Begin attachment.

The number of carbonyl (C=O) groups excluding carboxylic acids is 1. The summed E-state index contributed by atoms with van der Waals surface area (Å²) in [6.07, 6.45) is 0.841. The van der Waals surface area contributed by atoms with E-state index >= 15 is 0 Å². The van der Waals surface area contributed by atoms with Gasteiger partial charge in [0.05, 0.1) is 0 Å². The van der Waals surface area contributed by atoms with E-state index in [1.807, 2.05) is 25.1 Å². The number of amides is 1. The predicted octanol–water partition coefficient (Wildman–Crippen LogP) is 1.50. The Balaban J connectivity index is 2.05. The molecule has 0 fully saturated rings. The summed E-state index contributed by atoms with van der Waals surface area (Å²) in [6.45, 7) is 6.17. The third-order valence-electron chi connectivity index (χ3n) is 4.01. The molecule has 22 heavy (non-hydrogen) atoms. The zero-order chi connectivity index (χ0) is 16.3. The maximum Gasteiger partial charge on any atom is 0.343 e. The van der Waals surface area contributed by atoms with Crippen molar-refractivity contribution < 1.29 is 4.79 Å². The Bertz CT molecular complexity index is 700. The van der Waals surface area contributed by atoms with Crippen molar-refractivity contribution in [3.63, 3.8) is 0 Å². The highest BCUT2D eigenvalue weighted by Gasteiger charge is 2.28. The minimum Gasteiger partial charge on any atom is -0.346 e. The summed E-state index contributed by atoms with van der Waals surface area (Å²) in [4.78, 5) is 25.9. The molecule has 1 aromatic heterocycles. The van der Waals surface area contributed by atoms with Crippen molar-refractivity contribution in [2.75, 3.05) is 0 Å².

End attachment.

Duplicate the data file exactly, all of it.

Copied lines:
The number of carbonyl (C=O) groups excluding carboxylic acids is 1. The summed E-state index contributed by atoms with van der Waals surface area (Å²) in [6.07, 6.45) is 0.841. The van der Waals surface area contributed by atoms with E-state index >= 15 is 0 Å². The van der Waals surface area contributed by atoms with Gasteiger partial charge in [0.05, 0.1) is 0 Å². The van der Waals surface area contributed by atoms with E-state index in [1.807, 2.05) is 25.1 Å². The number of amides is 1. The predicted octanol–water partition coefficient (Wildman–Crippen LogP) is 1.50. The Balaban J connectivity index is 2.05. The molecule has 0 fully saturated rings. The summed E-state index contributed by atoms with van der Waals surface area (Å²) in [6.45, 7) is 6.17. The third-order valence-electron chi connectivity index (χ3n) is 4.01. The molecule has 22 heavy (non-hydrogen) atoms. The zero-order chi connectivity index (χ0) is 16.3. The maximum Gasteiger partial charge on any atom is 0.343 e. The van der Waals surface area contributed by atoms with Crippen molar-refractivity contribution < 1.29 is 4.79 Å². The Bertz CT molecular complexity index is 700. The van der Waals surface area contributed by atoms with Crippen molar-refractivity contribution in [3.63, 3.8) is 0 Å². The highest BCUT2D eigenvalue weighted by Gasteiger charge is 2.28. The minimum Gasteiger partial charge on any atom is -0.346 e. The summed E-state index contributed by atoms with van der Waals surface area (Å²) in [4.78, 5) is 25.9. The molecule has 1 aromatic heterocycles. The van der Waals surface area contributed by atoms with Crippen molar-refractivity contribution in [2.75, 3.05) is 0 Å².